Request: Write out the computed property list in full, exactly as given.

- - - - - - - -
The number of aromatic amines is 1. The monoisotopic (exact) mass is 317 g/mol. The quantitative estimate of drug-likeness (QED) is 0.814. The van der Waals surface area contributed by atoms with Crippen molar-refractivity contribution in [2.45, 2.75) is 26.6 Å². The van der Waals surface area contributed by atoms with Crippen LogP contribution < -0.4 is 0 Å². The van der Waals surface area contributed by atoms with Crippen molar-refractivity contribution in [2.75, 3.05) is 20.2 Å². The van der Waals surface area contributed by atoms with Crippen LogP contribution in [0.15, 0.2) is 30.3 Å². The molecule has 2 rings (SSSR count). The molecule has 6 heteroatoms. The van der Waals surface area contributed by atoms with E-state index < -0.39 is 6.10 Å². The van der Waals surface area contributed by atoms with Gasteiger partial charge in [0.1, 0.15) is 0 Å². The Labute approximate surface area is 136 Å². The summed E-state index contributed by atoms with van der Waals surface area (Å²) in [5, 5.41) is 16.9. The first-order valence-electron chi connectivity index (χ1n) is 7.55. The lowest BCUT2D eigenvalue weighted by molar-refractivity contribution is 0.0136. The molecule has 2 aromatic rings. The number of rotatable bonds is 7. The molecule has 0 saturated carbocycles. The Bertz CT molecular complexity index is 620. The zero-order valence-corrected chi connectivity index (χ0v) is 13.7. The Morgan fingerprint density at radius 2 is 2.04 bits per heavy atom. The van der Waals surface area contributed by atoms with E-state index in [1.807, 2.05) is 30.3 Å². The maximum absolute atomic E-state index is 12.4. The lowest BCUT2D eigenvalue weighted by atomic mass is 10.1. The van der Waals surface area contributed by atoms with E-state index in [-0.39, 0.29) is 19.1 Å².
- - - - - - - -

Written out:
The number of aromatic amines is 1. The monoisotopic (exact) mass is 317 g/mol. The quantitative estimate of drug-likeness (QED) is 0.814. The van der Waals surface area contributed by atoms with Crippen molar-refractivity contribution in [2.45, 2.75) is 26.6 Å². The van der Waals surface area contributed by atoms with Crippen LogP contribution < -0.4 is 0 Å². The van der Waals surface area contributed by atoms with Crippen molar-refractivity contribution in [2.75, 3.05) is 20.2 Å². The van der Waals surface area contributed by atoms with Crippen LogP contribution in [0.15, 0.2) is 30.3 Å². The molecule has 2 rings (SSSR count). The molecule has 6 heteroatoms. The van der Waals surface area contributed by atoms with E-state index < -0.39 is 6.10 Å². The van der Waals surface area contributed by atoms with Gasteiger partial charge in [0.1, 0.15) is 0 Å². The Labute approximate surface area is 136 Å². The summed E-state index contributed by atoms with van der Waals surface area (Å²) in [5, 5.41) is 16.9. The first-order valence-electron chi connectivity index (χ1n) is 7.55. The lowest BCUT2D eigenvalue weighted by molar-refractivity contribution is 0.0136. The molecule has 2 aromatic rings. The number of rotatable bonds is 7. The molecule has 0 saturated carbocycles. The Bertz CT molecular complexity index is 620. The zero-order valence-corrected chi connectivity index (χ0v) is 13.7. The Morgan fingerprint density at radius 2 is 2.04 bits per heavy atom. The van der Waals surface area contributed by atoms with E-state index in [1.807, 2.05) is 30.3 Å². The maximum absolute atomic E-state index is 12.4. The lowest BCUT2D eigenvalue weighted by atomic mass is 10.1. The van der Waals surface area contributed by atoms with E-state index in [-0.39, 0.29) is 19.1 Å².